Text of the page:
It seems to me both intuitively and in a few different quantifiable metrics that we humans have been getting better as time goes by. Not uniformly so, of course, and not without ups and downs, but better nonetheless. We seem to be, on average, less racist, less sexist, less classist, less tyrannical, more ready to recognize and focus on love*, less thieving, and generally more expansive in our empathy. Most of the old moral problems are still out there, and it would seem that as long as there are humans, "falling short" will be the order of the day, but I do very much feel we've wallowed in lesser and lesser errors.

This is a feeling as well as a judgment, but it is one from which dissent baffles me. When I encounter the opposite position (and it does not spring from rank amnesia about how the past really was), the judgment seems to center around people not following a particular moral system in doing what they do, or acting in a specific manner the judge regards as error. Well, we haven't gotten better in every way in every generation, I'll freely grant, but many of those judgments seem specifically doctrinal or traditional. Doctrines and traditions are certainly distillations of cultural wisdom, but neither does it seem that cultures are all that perfect either, and can be in error and are not eternal authorities.

Of course, we have different sources of eternal authority. I might call mine (always imperfectly knowable) Truth, while others tend to be more complicated. I occasionally meet some unconsciously postmodern religious folks who put "God" separate from and above "Truth", but I understand that most religions roll those two together in a manner inscrutable to me. Perhaps this is an unbridgeable logical gap, but history seems(to me) to signal that we don't have to get over it in order to make progress together.

*Though probably no better at managing it, since the new ways have cast the old strategies (largely coercive) in chaos

Nathan Smith

re: "I occasionally meet some unconsciously postmodern religious folks who put 'God' separate from and above 'Truth', but I understand that most religions roll those two together in a manner inscrutable to me."

Interesting. One reaction is to say that God is an entity, truth is a relationship between propositions and entities/properties of the world, so God is not the same as Truth, but rather an entity about which true or false propositions can be made, so that God is Truth might simply be a way of saying that it is true that there is a God. But then, Christ said "I am the Way, the Truth, and the Life," the Gospel of John calls Christ "the Word made Flesh," and when the Holy Spirit is called "The Spirit of Truth," that seems to mean something a bit more fundamental than merely that He communicates truths to people. So I guess you're right that God and Truth are rolled up together and it's something of a mystery. As a way to approach the idea, you might try thinking about the metaphysics of propositions. In what sense does a proposition exist? And what are the ramifications of the fact that propositions are so often, as it were, "incarnate," that is, not floating about in some logical ether, but embodied in ink-on-pages or sound-waves-in-the-air or firing-neurons? However, those are only hints, and possibly misleading ones. Nato has touched on a mystery here on which it is beyond my powers to shed much illumination.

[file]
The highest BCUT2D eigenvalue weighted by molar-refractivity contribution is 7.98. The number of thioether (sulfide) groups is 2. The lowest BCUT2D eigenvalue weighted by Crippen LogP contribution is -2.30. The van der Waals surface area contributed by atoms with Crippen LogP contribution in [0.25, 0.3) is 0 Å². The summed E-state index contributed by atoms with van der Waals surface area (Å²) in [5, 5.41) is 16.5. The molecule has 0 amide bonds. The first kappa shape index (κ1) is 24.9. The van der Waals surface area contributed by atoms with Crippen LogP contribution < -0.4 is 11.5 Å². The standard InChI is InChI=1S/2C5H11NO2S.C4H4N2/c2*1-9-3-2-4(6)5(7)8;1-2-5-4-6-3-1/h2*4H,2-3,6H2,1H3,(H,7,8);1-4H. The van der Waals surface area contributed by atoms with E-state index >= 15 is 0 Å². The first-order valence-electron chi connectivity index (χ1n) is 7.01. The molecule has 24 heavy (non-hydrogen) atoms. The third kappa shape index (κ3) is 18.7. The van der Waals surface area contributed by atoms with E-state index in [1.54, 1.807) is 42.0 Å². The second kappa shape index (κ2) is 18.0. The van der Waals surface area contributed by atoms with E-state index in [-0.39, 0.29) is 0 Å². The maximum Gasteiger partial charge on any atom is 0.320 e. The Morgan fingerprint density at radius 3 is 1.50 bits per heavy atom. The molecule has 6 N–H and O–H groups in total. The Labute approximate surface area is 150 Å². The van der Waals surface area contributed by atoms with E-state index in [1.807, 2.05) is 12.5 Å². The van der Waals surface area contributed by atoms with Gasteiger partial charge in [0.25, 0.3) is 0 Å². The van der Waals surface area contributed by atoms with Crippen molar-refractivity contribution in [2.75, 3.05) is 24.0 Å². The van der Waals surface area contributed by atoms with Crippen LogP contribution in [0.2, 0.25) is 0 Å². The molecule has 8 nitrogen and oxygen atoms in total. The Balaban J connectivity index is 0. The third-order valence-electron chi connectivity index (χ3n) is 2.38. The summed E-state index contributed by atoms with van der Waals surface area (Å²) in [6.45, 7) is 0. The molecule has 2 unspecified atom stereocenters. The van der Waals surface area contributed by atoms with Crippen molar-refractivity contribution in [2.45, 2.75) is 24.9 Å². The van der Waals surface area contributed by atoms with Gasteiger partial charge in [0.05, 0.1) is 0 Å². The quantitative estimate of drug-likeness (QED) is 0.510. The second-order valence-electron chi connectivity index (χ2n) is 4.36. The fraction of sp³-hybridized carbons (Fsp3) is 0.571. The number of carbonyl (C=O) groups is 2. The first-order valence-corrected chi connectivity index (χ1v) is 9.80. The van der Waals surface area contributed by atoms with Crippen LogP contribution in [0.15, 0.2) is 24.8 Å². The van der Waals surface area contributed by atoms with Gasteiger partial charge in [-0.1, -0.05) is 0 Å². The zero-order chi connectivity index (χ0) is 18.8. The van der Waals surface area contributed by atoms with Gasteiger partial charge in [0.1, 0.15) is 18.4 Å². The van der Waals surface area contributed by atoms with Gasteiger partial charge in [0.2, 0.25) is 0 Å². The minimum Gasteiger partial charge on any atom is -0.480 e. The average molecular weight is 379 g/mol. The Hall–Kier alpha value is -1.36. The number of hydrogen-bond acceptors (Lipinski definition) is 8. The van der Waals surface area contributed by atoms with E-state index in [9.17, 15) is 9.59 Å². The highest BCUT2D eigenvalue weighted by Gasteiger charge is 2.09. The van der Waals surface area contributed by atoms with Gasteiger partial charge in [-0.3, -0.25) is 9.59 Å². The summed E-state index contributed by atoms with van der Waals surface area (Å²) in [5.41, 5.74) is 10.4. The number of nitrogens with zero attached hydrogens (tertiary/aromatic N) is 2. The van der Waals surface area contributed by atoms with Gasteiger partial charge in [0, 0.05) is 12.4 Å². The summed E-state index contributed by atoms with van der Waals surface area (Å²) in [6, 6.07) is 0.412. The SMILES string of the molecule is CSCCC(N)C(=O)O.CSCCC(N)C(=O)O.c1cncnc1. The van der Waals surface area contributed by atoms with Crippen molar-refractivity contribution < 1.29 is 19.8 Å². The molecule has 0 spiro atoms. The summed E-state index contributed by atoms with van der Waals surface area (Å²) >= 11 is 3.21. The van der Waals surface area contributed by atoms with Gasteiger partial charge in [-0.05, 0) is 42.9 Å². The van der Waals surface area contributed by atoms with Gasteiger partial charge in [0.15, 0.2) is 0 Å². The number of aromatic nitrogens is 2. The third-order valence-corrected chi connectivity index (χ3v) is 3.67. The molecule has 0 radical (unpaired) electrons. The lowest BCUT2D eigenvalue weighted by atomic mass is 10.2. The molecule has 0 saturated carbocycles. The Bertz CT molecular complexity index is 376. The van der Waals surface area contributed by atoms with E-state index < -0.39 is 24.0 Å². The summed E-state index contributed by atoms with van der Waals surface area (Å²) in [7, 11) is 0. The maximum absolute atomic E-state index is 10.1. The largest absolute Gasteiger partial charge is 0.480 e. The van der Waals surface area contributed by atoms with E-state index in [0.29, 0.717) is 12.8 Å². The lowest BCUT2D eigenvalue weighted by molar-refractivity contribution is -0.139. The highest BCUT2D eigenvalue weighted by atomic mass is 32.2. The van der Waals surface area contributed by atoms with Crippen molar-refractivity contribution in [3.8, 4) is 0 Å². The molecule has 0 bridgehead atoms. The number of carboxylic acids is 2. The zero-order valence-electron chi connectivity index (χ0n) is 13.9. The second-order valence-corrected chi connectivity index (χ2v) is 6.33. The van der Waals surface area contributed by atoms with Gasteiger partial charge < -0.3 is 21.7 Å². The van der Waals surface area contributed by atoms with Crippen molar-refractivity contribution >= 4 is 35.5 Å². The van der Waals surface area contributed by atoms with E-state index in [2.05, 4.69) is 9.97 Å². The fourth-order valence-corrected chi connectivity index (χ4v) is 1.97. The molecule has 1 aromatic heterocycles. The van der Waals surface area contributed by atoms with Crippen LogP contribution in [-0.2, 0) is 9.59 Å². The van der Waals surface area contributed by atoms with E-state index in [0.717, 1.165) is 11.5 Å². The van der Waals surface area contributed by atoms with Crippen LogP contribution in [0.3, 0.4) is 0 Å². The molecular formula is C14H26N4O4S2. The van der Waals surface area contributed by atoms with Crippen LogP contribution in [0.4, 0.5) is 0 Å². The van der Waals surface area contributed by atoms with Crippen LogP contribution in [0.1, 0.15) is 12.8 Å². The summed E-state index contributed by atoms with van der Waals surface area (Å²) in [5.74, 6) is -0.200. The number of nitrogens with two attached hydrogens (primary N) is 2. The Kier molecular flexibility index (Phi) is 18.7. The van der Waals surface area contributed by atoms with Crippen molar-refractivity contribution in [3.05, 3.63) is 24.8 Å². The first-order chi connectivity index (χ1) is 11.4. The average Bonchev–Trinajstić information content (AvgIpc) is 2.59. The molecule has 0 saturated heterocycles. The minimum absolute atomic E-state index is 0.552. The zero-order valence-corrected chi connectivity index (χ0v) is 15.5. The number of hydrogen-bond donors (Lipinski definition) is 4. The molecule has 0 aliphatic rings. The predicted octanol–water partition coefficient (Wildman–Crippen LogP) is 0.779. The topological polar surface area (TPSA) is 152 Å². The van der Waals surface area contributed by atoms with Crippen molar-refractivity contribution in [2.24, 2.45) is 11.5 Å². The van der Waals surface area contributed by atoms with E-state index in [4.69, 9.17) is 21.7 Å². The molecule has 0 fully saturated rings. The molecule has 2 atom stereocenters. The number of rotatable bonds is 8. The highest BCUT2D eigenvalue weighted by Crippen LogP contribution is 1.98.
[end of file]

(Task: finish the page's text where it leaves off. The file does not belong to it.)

"In what sense does a proposition exist?"

The same sense, I submit, that minds (and my interpretation of souls) exist. It would be entirely fitting to put a God into that category; I have not encountered other construals of God's ontology that make more sense than that. And while I grant it is a mystery, I do not use the word to imply insolubility. Tom definitely makes a case that the ontology of electrons and propositions can be unified, though I don't think he takes himself to have actually *done* it so much as offered reasons to believe it can be done. I just bracket the issue and carry on with as sort of working dualism.

Steve Smith

It's not my "dog in the fight," so to speak, but lest readers get an inaccurate perception of the Catholic view on these issues, I take the liberty of quoting a few passages from Dignitatis Humanae, the Declaration on Religious Freedom, promulgated by Pope Paul VI in 1965.

"This Vatican Council likewise professes its belief that it is upon the human conscience that these obligations fall and exert their binding force. The truth cannot impose itself except by virtue of its own truth, as it makes its entrance into the mind at once quietly and with power.


"This Vatican Council declares that the human person has a right to religious freedom. This freedom means that all men are to be immune from coercion on the part of individuals or of social groups and of any human power, in such wise that no one is to be forced to act in a manner contrary to his own beliefs, whether privately or publicly, whether alone or in association with others, within due limits.

"The council further declares that the right to religious freedom has its foundation in the very dignity of the human person as this dignity is known through the revealed word of God and by reason itself. This right of the human person to religious freedom is to be recognized in the constitutional law whereby society is governed and thus it is to become a civil right.

"It is in accordance with their dignity as persons-that is, beings endowed with reason and free will and therefore privileged to bear personal responsibility-that all men should be at once impelled by nature and also bound by a moral obligation to seek the truth, especially religious truth. They are also bound to adhere to the truth, once it is known, and to order their whole lives in accord with the demands of truth However, men cannot discharge these obligations in a manner in keeping with their own nature unless they enjoy immunity from external coercion as well as psychological freedom. Therefore the right to religious freedom has its foundation not in the subjective disposition of the person, but in his very nature. In consequence, the right to this immunity continues to exist even in those who do not live up to their obligation of seeking the truth and adhering to it and the exercise of this right is not to be impeded, provided that just public order be observed."

No doubt there are different interpretations of this Declaration. So I leave it for the rest of you which of the contributors to the discussion comes closest to expressing the Catholic view.